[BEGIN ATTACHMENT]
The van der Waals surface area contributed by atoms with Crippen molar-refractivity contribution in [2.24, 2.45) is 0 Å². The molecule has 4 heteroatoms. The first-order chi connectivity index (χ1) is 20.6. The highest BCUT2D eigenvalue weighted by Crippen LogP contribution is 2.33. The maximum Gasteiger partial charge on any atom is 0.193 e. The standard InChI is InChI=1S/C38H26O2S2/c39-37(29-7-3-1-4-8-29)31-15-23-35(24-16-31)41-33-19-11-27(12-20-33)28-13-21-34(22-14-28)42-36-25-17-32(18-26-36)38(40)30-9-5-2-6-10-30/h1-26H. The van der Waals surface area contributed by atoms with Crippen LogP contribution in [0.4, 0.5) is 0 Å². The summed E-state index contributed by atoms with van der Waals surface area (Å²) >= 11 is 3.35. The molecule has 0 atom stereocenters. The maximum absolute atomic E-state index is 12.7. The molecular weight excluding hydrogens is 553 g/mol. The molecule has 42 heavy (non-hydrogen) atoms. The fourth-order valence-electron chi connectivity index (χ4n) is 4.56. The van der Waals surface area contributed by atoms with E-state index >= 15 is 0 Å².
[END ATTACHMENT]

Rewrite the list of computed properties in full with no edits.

The van der Waals surface area contributed by atoms with Crippen molar-refractivity contribution in [2.24, 2.45) is 0 Å². The molecule has 4 heteroatoms. The first-order chi connectivity index (χ1) is 20.6. The highest BCUT2D eigenvalue weighted by Crippen LogP contribution is 2.33. The maximum Gasteiger partial charge on any atom is 0.193 e. The standard InChI is InChI=1S/C38H26O2S2/c39-37(29-7-3-1-4-8-29)31-15-23-35(24-16-31)41-33-19-11-27(12-20-33)28-13-21-34(22-14-28)42-36-25-17-32(18-26-36)38(40)30-9-5-2-6-10-30/h1-26H. The van der Waals surface area contributed by atoms with Crippen LogP contribution in [0.4, 0.5) is 0 Å². The summed E-state index contributed by atoms with van der Waals surface area (Å²) >= 11 is 3.35. The molecule has 0 atom stereocenters. The maximum absolute atomic E-state index is 12.7. The molecular weight excluding hydrogens is 553 g/mol. The molecule has 42 heavy (non-hydrogen) atoms. The fourth-order valence-electron chi connectivity index (χ4n) is 4.56. The van der Waals surface area contributed by atoms with E-state index >= 15 is 0 Å².